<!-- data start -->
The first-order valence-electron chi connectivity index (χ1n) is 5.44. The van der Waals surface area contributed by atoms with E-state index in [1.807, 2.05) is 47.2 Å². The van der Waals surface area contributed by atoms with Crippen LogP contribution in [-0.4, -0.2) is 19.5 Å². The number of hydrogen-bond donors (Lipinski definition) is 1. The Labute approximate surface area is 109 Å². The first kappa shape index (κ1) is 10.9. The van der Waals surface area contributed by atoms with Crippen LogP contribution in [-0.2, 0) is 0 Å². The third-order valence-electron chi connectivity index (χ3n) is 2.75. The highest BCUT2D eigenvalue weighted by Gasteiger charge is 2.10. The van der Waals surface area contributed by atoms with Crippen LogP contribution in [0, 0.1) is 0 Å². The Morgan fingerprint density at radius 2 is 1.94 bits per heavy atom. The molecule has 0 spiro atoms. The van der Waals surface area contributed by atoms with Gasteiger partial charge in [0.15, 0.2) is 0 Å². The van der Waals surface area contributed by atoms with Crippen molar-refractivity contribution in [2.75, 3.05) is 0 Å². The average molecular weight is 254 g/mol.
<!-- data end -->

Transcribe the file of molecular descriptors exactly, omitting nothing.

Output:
The first-order valence-electron chi connectivity index (χ1n) is 5.44. The van der Waals surface area contributed by atoms with E-state index in [1.807, 2.05) is 47.2 Å². The van der Waals surface area contributed by atoms with Crippen LogP contribution in [-0.4, -0.2) is 19.5 Å². The number of hydrogen-bond donors (Lipinski definition) is 1. The Labute approximate surface area is 109 Å². The first kappa shape index (κ1) is 10.9. The van der Waals surface area contributed by atoms with Crippen LogP contribution in [-0.2, 0) is 0 Å². The third-order valence-electron chi connectivity index (χ3n) is 2.75. The highest BCUT2D eigenvalue weighted by Gasteiger charge is 2.10. The van der Waals surface area contributed by atoms with Crippen LogP contribution in [0, 0.1) is 0 Å². The Morgan fingerprint density at radius 2 is 1.94 bits per heavy atom. The molecule has 0 spiro atoms. The van der Waals surface area contributed by atoms with Gasteiger partial charge in [0.15, 0.2) is 0 Å². The van der Waals surface area contributed by atoms with Crippen molar-refractivity contribution in [2.75, 3.05) is 0 Å². The average molecular weight is 254 g/mol.